Court upholds jury verdict of "serious impairment"
Glenn Forgette suffered injuries to his right wrist, left shoulder and lower back as a result of Gail Jones' negligent operation of her husband's business-owned car. Forgette's injuries included a torn rotator cuff, a fractured wrist and probable fractures in the lower back. The insurer appealed, claiming that even though these injuries severely curtailed Forgette's lifestyle, they did not constitute a "serious impairment of bodily function." The unanimous Court of Appeals rejected the insurer's arguments, noting that while many of Forgette's activities were restricted by pain and not by explicit physician instructions, the limitations were based upon physician-identified physiological explanations and "tru[e] suffering".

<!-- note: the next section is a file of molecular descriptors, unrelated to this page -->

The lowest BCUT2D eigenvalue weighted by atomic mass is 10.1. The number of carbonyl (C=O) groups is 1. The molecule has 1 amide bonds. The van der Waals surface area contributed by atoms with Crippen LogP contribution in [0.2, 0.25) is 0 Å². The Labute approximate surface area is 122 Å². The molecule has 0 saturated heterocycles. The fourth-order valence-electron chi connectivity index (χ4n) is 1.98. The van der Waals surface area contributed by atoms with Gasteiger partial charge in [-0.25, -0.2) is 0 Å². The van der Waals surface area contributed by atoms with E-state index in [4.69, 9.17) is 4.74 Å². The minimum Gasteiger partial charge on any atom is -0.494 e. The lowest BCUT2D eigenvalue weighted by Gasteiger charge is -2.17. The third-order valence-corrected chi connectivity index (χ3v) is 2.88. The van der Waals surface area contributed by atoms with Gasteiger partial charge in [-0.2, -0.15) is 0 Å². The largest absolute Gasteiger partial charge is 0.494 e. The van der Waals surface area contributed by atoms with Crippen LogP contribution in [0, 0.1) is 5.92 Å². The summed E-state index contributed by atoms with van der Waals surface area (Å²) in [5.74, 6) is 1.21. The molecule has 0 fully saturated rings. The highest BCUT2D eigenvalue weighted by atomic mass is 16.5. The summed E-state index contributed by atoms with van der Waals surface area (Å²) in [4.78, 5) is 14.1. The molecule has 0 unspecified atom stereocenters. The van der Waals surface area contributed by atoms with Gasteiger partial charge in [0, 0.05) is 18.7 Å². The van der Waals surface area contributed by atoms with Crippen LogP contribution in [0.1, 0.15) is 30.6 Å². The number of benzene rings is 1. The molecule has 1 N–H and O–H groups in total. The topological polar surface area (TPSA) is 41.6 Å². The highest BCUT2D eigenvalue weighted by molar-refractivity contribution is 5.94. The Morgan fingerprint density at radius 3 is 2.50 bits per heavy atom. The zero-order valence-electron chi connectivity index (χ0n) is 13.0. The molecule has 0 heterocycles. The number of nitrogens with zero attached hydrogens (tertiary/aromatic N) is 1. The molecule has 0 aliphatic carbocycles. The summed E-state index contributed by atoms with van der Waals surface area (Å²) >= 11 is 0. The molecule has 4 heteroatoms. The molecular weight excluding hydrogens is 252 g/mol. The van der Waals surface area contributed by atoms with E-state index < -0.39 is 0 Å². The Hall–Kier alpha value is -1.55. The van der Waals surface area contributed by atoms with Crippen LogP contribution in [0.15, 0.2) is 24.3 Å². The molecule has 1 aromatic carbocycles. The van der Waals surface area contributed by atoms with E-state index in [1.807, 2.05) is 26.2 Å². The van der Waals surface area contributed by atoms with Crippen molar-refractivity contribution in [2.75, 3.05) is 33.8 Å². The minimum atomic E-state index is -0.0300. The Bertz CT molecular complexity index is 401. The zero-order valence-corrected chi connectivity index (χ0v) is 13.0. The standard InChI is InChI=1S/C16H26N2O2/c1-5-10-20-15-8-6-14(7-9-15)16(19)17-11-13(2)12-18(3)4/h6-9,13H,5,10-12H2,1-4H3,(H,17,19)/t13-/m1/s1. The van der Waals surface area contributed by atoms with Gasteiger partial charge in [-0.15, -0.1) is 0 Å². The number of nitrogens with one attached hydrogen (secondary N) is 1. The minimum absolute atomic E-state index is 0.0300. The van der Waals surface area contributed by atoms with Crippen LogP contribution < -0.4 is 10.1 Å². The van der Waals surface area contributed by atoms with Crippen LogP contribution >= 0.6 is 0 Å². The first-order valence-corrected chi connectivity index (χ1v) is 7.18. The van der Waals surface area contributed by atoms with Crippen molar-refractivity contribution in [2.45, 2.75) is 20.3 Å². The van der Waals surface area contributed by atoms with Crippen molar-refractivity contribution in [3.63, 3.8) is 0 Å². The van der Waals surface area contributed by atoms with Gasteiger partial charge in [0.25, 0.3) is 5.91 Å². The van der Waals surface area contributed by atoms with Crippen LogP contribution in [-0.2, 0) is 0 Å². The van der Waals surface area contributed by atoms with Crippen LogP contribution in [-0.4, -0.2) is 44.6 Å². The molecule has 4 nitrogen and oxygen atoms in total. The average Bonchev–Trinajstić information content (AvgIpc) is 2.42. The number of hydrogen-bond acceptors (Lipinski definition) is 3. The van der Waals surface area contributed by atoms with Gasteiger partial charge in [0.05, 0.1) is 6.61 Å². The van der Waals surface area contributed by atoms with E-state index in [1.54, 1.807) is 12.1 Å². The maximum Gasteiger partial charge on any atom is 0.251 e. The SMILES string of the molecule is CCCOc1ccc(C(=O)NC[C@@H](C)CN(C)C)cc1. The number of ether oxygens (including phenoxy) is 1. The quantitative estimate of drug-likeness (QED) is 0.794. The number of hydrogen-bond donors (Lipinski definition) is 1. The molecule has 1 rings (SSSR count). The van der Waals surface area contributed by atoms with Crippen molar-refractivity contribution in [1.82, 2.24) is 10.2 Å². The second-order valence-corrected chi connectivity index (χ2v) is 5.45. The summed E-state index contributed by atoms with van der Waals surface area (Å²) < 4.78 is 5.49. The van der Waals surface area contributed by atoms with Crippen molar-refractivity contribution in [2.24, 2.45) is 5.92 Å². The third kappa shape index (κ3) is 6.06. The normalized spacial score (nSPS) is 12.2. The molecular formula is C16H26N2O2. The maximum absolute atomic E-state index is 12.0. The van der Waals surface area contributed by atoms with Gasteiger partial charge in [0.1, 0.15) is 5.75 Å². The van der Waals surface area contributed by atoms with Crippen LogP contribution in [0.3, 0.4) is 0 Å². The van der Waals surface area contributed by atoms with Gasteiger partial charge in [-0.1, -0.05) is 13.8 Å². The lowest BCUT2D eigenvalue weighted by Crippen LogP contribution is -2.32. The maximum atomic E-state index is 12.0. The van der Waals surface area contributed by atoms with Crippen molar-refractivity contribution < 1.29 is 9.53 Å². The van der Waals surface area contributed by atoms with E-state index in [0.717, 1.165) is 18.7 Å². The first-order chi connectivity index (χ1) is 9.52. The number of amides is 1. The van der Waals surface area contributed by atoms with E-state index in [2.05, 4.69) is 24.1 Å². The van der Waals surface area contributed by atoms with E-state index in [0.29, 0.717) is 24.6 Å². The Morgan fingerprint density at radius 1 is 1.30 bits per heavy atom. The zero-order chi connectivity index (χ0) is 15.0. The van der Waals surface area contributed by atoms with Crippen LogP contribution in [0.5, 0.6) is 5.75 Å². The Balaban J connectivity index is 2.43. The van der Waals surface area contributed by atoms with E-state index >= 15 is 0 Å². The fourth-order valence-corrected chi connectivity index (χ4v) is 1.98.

The Court also noted that while the various orthopaedic surgeons were not in complete agreement about the etiology of the Plaintiff's fractures and injuries, the weighing of this testimony was a task for the jury, not the judge. After making a comprehensive analysis of Forgette's treatment alternatives, his prognosis, and all of the factors identified in the Kreiner case, the Court of Appeals unanimously concluded that there was ample evidence to uphold the jury's verdict of serious impairment. The case is Forgette v. Gail Ann Jones and Bill Jones Enterprises, Inc., d/b/a/ Metro Airport Truck.